• Act promptly and communicate transparently in relation to all matters.

• Provide a minimum of 24 hours before any performance discussion.

• Advise the employee of what a disciplinary meeting is about rather than ambushing them with allegations at the meeting.

• Don’t deny the employee the opportunity to have a support person present if they have asked.

• Allow the employee to respond to all of the allegations put to them.

• Have all meetings and interviews documented, including details of who attended and agreed outcomes.

• Don’t make up your mind on actions to be taken before hearing what the employee has to say.

• Establish a paper trail of documentation that shows you followed these steps.

A broad way to look at this is to ensure the employee is provided with sufficient information to understand the nature and specifics of the allegations, and the information is sufficient for the employee to prepare and articulate a response to those allegations. Don’t simply go through the motions of giving the employee the opportunity to deal with allegations concerning their conduct when, in fact, a firm decision to terminate has already been made irrespective of anything the employee might say in his or her defence. These steps are not onerous and are really what every fair employer should do and that is to give each and every employee a ‘fair go all-round’.

Some of you might be thinking you are covered by the Small Business Fair Dismissal Code so this doesn’t apply to you, but actually and quite specifically, this area of procedural fairness is referenced within the Fair Dismissal Code, a code which applies to small business employers with fewer than 15 employees (calculated on a simple headcount of all employees including casual employees who are employed on a regular and systematic basis).

A snap shot of a few key parts of the Code is below:

Other Dismissal

A small business employer must give the employee a reason why he or she is at risk of being dismissed. The reason must be a valid reason based on the employee’s conduct or capacity to do the job. The employee must be warned verbally or preferably in writing, that he or she risks being dismissed if there is no improvement. The small business employer must provide the employee with an opportunity to respond to the warning and give the employee a reasonable chance to rectify the problem, having regard to the employee’s response. Rectifying the problem might involve the employer providing additional training and ensuring the employee knows the employer’s job expectations.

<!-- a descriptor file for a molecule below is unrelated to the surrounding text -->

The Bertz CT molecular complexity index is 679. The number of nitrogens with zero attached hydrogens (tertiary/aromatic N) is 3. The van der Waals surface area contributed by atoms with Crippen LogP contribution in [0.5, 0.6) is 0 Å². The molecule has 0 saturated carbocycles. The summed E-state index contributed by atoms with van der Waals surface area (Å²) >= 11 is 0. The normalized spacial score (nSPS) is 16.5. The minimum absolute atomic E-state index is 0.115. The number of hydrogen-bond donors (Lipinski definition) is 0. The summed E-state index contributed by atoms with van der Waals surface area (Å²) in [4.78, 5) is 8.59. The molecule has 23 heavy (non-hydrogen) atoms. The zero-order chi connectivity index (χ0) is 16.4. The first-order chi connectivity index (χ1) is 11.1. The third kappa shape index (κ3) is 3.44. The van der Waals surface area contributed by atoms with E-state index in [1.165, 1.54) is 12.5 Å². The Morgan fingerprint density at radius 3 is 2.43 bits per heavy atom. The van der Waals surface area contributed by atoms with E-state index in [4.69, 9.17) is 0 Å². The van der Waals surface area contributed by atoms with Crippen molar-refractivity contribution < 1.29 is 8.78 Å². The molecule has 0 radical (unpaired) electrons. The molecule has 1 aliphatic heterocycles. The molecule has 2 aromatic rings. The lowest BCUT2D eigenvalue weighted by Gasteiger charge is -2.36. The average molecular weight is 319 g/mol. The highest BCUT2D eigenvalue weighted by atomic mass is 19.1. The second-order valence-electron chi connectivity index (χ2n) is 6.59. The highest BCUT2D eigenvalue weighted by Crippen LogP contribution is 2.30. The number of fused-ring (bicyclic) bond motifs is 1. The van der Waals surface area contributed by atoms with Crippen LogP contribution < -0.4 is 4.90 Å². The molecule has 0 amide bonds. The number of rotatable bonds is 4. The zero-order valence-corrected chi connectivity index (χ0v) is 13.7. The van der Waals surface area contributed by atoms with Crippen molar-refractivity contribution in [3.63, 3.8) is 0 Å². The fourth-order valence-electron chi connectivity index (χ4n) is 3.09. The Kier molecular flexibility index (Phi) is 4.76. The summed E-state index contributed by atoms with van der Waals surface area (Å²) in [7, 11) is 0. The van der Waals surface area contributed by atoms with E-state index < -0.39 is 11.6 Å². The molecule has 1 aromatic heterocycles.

Procedural Matters

In discussions with an employee in where dismissal is possible, the employee can have another person present to assist. A small business employer will be required to provide evidence of compliance with the Code if the employee makes a claim for unfair dismissal to Fair Work Australia, including “Don’t simply go through the motions of giving the employee the opportunity to deal with allegations concerning their conduct when, in fact, a firm decision to terminate has already been made.” evidence that a warning has been given (except in cases of summary dismissal). Evidence may include a completed checklist, copies of written warning(s), a statement of termination or signed witness statements.


Procedural fairness is a process and series of steps all employers need to follow when disciplining employees in a clear and consistent fashion. Not only should you implement the steps referenced to comply with the Fair Work Commission or Small Business Fair Dismissal Code, you should do it because it’s the right thing for you as an employer in order to give each and every employee a ‘fair go all-round’.

Michael is the Principal Human Resources Specialist at HR Central, with 20 years HR experience in a variety of industries, nationally and internationally, including McDonalds, VECCI and the Coles Group. HR Central is an HR solutions provider, offering cloud based software teamed with accessible HR Specialist support. This service has been developed to help franchises manage all their HR requirements.